Some planets are tilted so their North and South Poles are not straight up and down. Earth is tilted a bit - about 23°. Uranus is tilted a lot - more than 90°. Mercury, on the other hand, is hardly tilted at all. Mercury's tilt is less than 1/30th of one degree! That's a lot smaller than Jupiter's tilt, which comes in second place. Jupiter is tilted just a bit more than 3°.
We have seasons on Earth because of our planet's 23° tilt. Most other planets are also tilted. They have seasons, too. Mercury does not have seasons because it isn't tilted. If you were at one of Mercury's poles, you would see a strange sight. The Sun would always be at the horizon, like it was rising or setting. The Sun would look bigger, too, because Mercury is closer to the Sun than Earth is. The big Sun would seem to move around the horizon, going up and down a little... but it would never rise all the way and it would never set all the way.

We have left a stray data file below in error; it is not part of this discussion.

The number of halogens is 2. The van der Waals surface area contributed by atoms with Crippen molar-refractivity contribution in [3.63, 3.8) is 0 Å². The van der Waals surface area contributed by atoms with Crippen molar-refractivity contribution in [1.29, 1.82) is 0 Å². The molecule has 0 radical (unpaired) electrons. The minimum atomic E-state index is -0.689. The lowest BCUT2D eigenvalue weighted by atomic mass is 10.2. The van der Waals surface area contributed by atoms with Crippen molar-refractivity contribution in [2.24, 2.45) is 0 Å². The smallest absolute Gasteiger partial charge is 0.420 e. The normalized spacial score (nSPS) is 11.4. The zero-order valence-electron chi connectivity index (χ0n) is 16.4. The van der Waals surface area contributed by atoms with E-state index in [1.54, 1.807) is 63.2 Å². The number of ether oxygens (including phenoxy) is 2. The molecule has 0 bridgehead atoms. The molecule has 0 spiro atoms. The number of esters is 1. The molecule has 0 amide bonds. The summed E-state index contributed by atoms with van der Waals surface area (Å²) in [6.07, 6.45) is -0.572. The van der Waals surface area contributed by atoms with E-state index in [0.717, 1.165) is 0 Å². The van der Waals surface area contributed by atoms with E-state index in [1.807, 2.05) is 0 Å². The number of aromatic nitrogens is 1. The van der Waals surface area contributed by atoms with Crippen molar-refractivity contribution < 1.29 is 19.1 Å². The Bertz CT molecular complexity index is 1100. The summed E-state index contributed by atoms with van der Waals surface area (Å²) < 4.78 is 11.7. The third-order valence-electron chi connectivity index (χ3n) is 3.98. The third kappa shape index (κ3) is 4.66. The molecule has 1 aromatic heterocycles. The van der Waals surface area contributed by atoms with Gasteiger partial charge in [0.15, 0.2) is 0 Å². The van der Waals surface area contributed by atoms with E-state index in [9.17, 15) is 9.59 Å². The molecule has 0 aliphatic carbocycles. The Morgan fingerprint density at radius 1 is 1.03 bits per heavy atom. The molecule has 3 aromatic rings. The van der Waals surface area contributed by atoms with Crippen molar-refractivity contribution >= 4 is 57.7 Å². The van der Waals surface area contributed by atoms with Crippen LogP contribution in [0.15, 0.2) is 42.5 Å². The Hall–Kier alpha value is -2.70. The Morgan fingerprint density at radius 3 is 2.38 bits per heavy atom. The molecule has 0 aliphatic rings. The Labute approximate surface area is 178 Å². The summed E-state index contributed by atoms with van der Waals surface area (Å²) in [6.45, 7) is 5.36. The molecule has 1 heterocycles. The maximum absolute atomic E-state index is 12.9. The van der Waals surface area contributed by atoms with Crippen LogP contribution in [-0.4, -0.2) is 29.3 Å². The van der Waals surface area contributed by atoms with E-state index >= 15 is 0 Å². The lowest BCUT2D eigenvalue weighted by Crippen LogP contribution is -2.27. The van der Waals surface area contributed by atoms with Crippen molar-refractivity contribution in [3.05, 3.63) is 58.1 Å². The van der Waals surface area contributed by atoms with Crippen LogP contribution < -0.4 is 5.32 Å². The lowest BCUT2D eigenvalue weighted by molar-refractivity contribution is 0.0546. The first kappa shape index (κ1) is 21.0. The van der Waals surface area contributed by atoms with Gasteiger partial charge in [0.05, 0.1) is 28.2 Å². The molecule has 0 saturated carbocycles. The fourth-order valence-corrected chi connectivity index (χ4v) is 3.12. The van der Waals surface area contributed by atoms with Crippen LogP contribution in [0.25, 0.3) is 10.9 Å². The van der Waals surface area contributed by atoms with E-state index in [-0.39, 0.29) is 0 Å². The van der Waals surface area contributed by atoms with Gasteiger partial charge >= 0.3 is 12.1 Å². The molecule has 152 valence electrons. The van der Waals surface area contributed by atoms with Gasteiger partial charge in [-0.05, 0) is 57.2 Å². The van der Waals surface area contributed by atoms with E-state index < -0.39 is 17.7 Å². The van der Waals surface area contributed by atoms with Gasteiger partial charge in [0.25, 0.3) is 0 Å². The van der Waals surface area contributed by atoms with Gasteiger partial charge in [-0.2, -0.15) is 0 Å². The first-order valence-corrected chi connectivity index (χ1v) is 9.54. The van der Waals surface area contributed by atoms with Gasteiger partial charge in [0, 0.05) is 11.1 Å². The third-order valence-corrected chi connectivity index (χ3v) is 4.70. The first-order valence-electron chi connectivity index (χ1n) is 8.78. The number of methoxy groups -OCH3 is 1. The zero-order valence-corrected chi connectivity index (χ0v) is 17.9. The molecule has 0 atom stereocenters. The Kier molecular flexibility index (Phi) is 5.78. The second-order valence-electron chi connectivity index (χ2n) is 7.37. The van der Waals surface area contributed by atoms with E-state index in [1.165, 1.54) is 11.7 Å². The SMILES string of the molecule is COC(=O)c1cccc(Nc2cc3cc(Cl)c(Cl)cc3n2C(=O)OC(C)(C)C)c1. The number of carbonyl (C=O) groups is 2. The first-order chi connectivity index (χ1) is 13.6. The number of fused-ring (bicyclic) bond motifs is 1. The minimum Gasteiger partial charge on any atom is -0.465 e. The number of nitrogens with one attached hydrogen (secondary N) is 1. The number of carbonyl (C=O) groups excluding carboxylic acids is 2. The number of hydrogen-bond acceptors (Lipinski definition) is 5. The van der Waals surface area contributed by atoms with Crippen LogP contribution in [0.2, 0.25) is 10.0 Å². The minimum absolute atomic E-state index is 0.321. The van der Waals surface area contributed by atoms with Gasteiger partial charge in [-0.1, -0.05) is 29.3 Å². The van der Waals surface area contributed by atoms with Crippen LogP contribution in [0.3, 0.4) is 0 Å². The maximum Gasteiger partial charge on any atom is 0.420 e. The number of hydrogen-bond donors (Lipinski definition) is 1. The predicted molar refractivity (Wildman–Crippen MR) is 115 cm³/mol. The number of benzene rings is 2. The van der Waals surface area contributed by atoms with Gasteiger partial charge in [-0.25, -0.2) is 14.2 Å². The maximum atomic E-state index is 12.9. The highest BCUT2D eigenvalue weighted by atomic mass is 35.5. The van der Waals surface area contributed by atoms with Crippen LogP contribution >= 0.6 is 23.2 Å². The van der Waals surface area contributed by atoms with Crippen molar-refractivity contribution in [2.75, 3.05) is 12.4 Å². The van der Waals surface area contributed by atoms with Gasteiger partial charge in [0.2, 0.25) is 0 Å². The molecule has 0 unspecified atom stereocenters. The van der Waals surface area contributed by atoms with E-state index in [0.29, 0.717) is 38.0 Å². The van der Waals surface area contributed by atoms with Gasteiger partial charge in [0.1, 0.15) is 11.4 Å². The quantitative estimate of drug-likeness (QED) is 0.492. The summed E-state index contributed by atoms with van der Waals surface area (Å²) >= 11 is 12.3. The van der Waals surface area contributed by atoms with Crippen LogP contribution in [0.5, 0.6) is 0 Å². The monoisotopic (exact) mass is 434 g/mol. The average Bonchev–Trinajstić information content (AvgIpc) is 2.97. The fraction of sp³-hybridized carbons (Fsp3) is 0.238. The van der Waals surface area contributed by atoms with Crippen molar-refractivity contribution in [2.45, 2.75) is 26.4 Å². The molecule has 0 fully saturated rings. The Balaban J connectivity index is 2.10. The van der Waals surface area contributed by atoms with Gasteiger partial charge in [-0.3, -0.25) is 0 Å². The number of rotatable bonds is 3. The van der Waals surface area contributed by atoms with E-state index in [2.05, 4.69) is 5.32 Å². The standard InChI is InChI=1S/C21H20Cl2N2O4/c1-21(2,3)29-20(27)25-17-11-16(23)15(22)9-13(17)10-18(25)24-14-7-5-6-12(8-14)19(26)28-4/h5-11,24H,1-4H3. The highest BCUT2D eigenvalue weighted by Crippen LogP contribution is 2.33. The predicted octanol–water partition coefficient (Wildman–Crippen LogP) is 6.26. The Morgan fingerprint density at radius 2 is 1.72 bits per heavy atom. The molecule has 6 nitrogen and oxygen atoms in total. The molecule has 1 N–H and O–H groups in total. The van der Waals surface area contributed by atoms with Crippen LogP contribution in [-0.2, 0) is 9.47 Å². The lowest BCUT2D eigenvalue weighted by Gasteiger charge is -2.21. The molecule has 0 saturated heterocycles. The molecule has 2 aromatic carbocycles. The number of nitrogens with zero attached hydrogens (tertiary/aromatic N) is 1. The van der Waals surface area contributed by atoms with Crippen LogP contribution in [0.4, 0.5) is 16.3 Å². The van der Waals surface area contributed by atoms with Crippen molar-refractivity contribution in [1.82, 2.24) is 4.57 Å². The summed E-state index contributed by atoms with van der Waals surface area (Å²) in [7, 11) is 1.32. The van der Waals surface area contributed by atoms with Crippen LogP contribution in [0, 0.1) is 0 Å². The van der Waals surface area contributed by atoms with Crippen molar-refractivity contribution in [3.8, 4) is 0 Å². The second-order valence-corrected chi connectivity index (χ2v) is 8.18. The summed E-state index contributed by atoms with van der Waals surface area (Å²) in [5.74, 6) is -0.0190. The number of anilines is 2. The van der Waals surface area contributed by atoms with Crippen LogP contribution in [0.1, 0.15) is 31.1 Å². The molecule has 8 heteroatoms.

Mercury has lots of meteor craters. Some of the craters are near Mercury's poles. If you were inside a crater near the pole, you might never see the Sun. The rim of the crater would be like a hill all the way around you. The Sun might never rise over the top of the rim-hill.
Scientists think there might be some craters like that... where the Sun never shines on the bottom of the crater. They even think some of the craters might have ice in them. That seems really strange since Mercury is so near the Sun and so hot. The temperature is sometimes as high as 452° C (845° F) on Mercury. Still, scientists have taken radar images that may show ice in craters near the poles.
Mercury has a magnetic field. Its field is weak. Earth's magnetic field is about 100 times stronger. Earth's magnetic field is tilted, and so is Mercury's. That means the magnetic poles are not in the same place as the geographic poles.